The green transformation is in full swing, and greater amounts of energy are being produced sustainably, in such forms as wind power and solar power. Many expect that within ten years, we will have transitioned to using 100% renewable energy sources for electricity. But when the sun isn’t shining, the wind isn’t blowing, and traditional power plants are no longer operating, what will we do? This is one of the major challenges facing the green transformation. Stone-based energy storage is a strong answer to this challenge.
The potential for stone-based energy storage has been documented by two Danish innovation projects conducted at DTU Risø, one by Andel and one by Stiesdal Storage Technologies. In both projects, electricity is stored in stone in the form of heat — and that heat can be used to produce electricity on demand.
The knowledge produced by the projects at Risø have taken large-scale energy storage from a simple idea to a realistic, technically feasible technology. Andel has been searching for a strong partner in the industry for continued development. Jesper Hjulmand, executive director at Andel, is thrilled by the new partnership with Stiesdal Storage Technologies:
“I’m really looking forward to the start of our close collaboration with Henrik Stiesdal and his colleagues. Henrik is a pioneer who has been involved in the green transformation since 1976, and the technological capabilities of his business are truly unique. Together, we will be producing a prototype for testing and demonstrations. For Andel, strengthening our focus on energy storage is a great fit for our strategy. If we’re to solve this problem, which has been an obstacle to increasing our use of renewable energy sources and bringing electricity to whole societies, this is the way forward.”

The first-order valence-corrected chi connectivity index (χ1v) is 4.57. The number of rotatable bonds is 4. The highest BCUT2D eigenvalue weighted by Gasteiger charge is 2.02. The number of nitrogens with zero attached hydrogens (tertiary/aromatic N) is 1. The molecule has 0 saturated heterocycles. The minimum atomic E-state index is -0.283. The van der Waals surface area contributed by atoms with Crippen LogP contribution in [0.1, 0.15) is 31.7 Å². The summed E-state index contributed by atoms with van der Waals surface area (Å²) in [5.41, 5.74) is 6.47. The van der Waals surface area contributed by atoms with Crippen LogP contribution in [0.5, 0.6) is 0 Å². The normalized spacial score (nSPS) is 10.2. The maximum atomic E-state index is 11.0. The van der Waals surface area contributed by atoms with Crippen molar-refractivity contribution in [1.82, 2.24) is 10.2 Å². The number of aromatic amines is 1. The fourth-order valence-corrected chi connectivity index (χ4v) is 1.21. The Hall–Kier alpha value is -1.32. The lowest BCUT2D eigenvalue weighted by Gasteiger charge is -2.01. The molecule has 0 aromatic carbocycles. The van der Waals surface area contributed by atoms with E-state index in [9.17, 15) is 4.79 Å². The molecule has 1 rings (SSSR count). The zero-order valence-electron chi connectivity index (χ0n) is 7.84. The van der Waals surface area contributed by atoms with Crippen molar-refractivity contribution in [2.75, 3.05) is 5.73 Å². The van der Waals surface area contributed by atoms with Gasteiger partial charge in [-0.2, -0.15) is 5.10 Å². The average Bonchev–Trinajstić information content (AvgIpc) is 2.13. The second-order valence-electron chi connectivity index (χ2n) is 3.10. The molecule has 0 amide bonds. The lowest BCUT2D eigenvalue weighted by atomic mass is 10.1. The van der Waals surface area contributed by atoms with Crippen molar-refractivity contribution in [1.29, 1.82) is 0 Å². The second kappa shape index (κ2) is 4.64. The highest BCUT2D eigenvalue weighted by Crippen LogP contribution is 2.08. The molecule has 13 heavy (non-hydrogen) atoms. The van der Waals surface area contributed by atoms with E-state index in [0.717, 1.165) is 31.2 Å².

Henrik Stiesdal has been working with energy storage since 2010 and is just as excited about the new partnership:
“The only really significant challenge standing in the way of 100% green electricity is that we can’t take the power generated when the wind is blowing and the sun is shining and store it for later use. Production and consumption are just not balanced here. So far, there are no commercial solutions to this problem, but we hope to change that with our GridScale energy storage system. We can’t express how happy we are to have Andel as a strategic partner for this project. Technological developments and advanced equipment aren’t enough here. We also need to collaborate with an experienced operator that has extensive knowledge of the electrical grid and knows how to co-ordinate production, storage, and consumption. In that regard, Andel is a strong, ambitious team-mate. They know how to test the technology and deploy it on a large scale.”
The energy storage system the two companies are working on involves pea-sized pieces of broken rocks, held in insulated steel tanks. When the grid has a surplus of power, the storage system is charged using a specially designed heat pump, which transfers heat from one group of tanks to another. The stone filling in the source tanks becomes cooler, while the filling in the destination tanks becomes much hotter — up to around 600°C, in fact. Heat can be stored in the stone-filled tanks for many days. When the grid experiences a greater demand for electricity, heat from the hot tanks is returned to the cold tanks using a kind of gas turbine, which generates electricity. The energy loss with this solution is low, making it highly efficient. The solution can be scaled up by simply adding more stone-filled tanks.
Ole Alm, Andel’s head of development, is in charge of the company’s energy storage projects. He has high expectations for the new storage system:
“Stone is a cheap, sustainable material. It can store large quantities of energy without taking up much room, and it can withstand countless charge-discharge cycles. We learned this from the tests we ran at Risø. Now, we need to create units that are flexible and relatively easy to work with. They can be installed at solar and wind power facilities, at transformer stations and industrial facilities, and perhaps also on the ‘wind islands’ that are currently in development. For projects like these, we need a partner in the industry, like Stiesdal Storage Technologies. Together, we can create functional, large-scale solutions.”